First Case Of West Nile Virus In Maryland Detected In 2023

An adult living on the Eastern Shore has contracted the virus.

West Nile Virus (Photo from Wikipedia)

Baltimore, Md (KM) Maryland has recorded its first case of West Nile Virus this year. The State Department of Health says an adult living on the Eastern Shore has come down with the disease. The patient is recovering from the infection.

West Nile Virus is transmitted to humans through mosquitoes which were infected by feeding on birds which have the virus. . It can spread from person to person by organ donation, blood transfusion, breastfeeding or from mother to fetus.

West Nile Virus affects the nervous system, and up to 80 percent of those who contract the disease don’t display any signs of the illness, the Health Department says. But those who have underlying health conditions could become seriously ill.

“We are in the season when West Nile Virus can spread in Maryland,” says Dr. Nilesh Kalyananraman, Deputy Secretary for Public Health Services, in a statement. “We urge people to be vigilant and take steps to avoid infection and eliminate standing pools of water where mosquitoes breed. Our teams are continuing to monitor mosquito activity across the state.”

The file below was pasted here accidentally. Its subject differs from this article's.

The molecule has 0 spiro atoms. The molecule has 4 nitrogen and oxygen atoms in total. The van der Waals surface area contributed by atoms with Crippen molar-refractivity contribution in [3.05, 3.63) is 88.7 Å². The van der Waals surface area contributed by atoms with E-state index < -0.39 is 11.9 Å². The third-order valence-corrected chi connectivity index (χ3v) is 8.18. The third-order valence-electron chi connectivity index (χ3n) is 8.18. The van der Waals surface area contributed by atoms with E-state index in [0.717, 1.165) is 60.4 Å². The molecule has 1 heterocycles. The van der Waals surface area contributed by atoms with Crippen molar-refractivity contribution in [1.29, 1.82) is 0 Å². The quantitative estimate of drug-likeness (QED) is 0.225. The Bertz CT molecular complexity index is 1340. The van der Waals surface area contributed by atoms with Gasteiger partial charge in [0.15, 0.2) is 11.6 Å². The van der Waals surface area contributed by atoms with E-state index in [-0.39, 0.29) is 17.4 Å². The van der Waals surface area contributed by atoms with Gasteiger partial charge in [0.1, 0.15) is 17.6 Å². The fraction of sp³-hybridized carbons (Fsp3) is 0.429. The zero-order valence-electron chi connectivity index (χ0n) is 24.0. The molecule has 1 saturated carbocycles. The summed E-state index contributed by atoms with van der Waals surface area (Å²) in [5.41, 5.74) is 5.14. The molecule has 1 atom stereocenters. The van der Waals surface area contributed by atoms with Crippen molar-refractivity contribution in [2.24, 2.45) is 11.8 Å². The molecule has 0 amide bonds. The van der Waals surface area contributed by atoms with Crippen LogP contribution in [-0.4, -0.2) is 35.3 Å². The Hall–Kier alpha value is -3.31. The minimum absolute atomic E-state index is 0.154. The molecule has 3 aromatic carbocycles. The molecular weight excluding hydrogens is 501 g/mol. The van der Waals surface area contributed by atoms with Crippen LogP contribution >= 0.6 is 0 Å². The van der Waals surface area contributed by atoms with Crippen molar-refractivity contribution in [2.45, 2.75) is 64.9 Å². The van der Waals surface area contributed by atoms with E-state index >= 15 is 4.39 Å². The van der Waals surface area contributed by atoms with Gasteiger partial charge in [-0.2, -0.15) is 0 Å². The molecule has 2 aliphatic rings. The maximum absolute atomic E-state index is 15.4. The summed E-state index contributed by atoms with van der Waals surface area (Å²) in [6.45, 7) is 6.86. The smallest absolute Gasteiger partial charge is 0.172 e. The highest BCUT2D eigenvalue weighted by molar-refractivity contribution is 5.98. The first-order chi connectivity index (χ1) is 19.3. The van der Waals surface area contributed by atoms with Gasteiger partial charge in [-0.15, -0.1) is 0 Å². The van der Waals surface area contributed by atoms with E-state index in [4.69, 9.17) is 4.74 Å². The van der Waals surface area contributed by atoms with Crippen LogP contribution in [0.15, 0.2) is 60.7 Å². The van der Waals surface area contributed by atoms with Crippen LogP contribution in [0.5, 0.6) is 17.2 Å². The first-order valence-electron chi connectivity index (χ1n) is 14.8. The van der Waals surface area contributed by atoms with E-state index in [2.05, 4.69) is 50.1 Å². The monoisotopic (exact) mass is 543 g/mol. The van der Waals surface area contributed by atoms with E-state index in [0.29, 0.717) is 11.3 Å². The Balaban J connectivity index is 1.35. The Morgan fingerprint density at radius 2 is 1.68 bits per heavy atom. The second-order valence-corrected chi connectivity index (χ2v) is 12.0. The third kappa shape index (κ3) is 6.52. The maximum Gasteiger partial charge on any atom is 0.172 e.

Most people do not develop symptoms from this virus. But the Health Department says some people who do become infected  experience mild symptoms such as fever, headache and body rash. Occasionally, a skin rash or swollen lymph nodes can be noticed. These symptoms can last a few days, or as long as several weeks.

People who are age 50 and older or have immunocompromised conditions  can become seriously ill, according to the Maryland Department of Health.

Health officials says anyone who is concerned about mosquitoes can cover up their exposed skin and use an EPA-registered insect repellent.

Land owners are strongly encouraged to watch out for mosquito activity on their properties, and remove any standing water which is a breeding ground for mosquitoes. The Health Department says even smaller amounts of water in a discarded can or container can support dozens of mosquitoes, along with clogged rain gutters or drain pipes.

By Kevin McManus